Nareej Arya’s Kabir Cafe: Playful, Bright Travels Through Music
Music Haven opened its 30th season in Schenectady’s Central Park Sunday night with Neeraj Arya’s Kabir Cafe and their special guests, Crossroads. Traveling the world one concert at a time is Music Haven’s tagline, and Sunday night’s music brought the audience to West Africa, India, and even sounded a bit like American rock music at times. The juxtaposition of the traditional sounding Crossroads before the wildly unique fusion sound of Kabir Cafe kept the crowd dancing, singing and clapping along through the night.
Crossroads is a quartet that combines bansuri musician Jay Gandhi and kora master Yacouba Sissoko’s family musical traditions. Sissoko shared the kora he played was created by him as part of his family tradition of musicianship since the 13th century. Joined by David Ellenbogen on guitar and Ehren Hanson on tabla, the group performed four long pieces that were meditative in their joyful sounds. Sissoko explained each song, translating the idea of love being like an egg “needing protection,” and another song that celebrated being thankful for each day. Repetitive and tantric, the music washed a soothing wave over the growing audience in the park.
After a brief break with raffle ticket prizes and announcements about future concerts, Kabir Cafe came out to perform the poetry of the 15th Century mystic. As the bassist came out to tune, and the band humbly took the stage, there was no way to prepare for the incredible sounds that were about to be shared. First there was a quiet walking bass melody to a gently crescendoing cymbal, but then the group’s first real downbeat was electric and some sort of fusion between blue grass, folk and indie.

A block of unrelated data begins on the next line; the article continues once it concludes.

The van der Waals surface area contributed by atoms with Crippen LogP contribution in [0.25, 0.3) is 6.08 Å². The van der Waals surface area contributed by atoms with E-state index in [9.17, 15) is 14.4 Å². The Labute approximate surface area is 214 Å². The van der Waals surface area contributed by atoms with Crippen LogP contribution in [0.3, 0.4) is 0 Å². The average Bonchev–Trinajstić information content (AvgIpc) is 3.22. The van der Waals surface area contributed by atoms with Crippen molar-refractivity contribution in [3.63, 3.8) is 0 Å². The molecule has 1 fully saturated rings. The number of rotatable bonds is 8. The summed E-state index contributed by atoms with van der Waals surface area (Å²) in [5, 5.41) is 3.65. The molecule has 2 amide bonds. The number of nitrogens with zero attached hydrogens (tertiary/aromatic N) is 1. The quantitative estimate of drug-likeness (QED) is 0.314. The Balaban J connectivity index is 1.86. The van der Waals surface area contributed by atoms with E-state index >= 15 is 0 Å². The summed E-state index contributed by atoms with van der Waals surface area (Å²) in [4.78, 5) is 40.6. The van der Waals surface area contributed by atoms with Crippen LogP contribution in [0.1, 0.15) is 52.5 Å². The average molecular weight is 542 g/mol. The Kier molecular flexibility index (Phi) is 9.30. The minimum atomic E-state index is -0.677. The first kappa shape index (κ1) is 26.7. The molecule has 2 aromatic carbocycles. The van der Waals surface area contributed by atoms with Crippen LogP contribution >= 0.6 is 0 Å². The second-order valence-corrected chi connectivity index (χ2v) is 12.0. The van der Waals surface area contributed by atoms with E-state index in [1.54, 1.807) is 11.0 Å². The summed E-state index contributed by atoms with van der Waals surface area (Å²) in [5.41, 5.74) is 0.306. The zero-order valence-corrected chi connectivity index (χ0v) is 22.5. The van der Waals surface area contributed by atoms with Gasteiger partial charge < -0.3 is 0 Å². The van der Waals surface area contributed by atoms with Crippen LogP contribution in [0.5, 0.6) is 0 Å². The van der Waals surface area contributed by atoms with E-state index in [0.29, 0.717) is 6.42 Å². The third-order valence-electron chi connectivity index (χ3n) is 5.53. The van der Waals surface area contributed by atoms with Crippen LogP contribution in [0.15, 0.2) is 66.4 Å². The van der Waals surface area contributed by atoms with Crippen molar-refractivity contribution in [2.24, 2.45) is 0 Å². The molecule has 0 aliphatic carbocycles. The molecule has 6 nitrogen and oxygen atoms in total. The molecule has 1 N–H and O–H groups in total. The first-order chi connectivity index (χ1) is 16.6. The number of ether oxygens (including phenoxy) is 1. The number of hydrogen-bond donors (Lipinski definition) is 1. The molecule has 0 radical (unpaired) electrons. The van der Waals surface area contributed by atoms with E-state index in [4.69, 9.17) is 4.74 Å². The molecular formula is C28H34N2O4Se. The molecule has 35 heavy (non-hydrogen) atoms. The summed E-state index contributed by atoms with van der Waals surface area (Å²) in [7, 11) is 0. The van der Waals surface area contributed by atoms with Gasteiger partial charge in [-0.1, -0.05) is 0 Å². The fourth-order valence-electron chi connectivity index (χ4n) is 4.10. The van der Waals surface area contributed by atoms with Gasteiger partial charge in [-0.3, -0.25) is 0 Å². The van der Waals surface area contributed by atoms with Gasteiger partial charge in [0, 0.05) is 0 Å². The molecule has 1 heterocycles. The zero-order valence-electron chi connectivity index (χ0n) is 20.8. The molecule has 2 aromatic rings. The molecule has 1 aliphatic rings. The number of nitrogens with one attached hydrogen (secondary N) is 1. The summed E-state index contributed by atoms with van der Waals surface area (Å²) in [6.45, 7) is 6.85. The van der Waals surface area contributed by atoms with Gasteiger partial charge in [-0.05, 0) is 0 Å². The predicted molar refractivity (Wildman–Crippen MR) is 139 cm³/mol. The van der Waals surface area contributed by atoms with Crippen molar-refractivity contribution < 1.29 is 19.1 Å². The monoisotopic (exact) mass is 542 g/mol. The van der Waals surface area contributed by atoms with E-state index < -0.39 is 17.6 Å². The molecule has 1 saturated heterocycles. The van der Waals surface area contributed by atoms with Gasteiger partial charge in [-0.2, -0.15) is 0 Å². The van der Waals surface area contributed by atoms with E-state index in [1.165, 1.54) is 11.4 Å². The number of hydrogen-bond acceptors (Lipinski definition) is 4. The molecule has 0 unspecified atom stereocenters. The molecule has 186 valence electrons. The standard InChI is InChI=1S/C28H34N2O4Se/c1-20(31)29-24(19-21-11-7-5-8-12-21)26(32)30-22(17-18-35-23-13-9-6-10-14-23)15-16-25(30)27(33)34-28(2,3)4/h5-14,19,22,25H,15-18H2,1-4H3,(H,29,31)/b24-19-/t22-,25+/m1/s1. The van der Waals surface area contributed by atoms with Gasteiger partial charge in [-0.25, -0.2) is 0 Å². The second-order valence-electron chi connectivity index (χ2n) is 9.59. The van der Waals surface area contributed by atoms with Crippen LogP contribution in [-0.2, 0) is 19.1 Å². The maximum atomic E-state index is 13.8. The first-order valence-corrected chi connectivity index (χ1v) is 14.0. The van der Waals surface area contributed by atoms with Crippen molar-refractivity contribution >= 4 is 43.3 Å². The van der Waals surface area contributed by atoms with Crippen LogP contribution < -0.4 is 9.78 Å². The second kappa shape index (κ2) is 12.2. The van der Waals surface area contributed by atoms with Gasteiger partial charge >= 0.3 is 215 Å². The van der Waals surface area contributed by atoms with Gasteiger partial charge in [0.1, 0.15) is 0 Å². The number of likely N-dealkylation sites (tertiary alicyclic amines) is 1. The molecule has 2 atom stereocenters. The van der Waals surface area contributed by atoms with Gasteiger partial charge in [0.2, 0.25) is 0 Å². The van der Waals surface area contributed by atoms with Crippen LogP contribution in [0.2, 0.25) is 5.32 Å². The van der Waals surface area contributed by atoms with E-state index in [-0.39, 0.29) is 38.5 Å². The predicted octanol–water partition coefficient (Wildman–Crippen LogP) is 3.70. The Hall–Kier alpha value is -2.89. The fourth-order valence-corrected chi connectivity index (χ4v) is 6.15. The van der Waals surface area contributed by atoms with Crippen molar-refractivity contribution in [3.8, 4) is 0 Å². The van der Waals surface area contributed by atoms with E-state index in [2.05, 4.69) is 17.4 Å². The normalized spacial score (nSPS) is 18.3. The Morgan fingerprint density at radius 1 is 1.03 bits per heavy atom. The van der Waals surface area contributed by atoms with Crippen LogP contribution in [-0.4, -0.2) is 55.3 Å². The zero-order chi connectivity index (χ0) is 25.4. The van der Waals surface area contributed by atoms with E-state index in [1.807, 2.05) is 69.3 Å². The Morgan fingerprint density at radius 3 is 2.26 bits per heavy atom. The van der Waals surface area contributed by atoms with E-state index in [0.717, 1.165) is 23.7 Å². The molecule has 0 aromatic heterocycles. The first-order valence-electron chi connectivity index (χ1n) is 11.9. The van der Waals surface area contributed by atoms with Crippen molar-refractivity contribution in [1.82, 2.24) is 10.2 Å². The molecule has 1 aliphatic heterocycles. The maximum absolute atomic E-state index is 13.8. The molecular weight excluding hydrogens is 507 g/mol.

The juxtaposition of the traditional, tantric soothing sounds to the electric fiddle, guitar, bass, drums and mandolin were striking. Faces young and old spread open with big smiles and laughter, with one child overheard stating, “I didn’t know Indian music could be like this!” as her parents nodded.
Kabir’s Cafe waxed philosophical, but by all accounts was an incredibly good time. From engaging the crowd to sing along words that they perhaps didn’t know to clapping and dancing in the aisles, the band shared Kabir’s message of “dissolving boundaries” and recognizing “we are all equally beautifully stupid.”
As the night wore on, the band also played a number of Bollywood hits that “Bollywood plays us, not we play Bollywood.” The audience danced with abandon, full of contentment and joy in the cool July night air. There was a playfulness and lightness as these tunes emerged with their messages of doing well, being a bit selfish and exploring self love, as well as appreciating the moments in life.
In the end, the music was outstanding, and the messages were conveyed organically through the band members’ very presence and interactions with one another and the audience. At one point, the artists talked with the audience about Kabir’s message to make the world a better place, noting that the “problem in the world is not the bullshit but what we are doing with it..”
Kabir Cafe is doing something to shift the negativity of the world climate, or the bullshit as they might say, by dissolving boundaries through music, humor, and connection.
And they built tremendous energy around Music Haven’s opening night, whetting appetites for next Sunday’s Casaurina who will take listeners to Rio.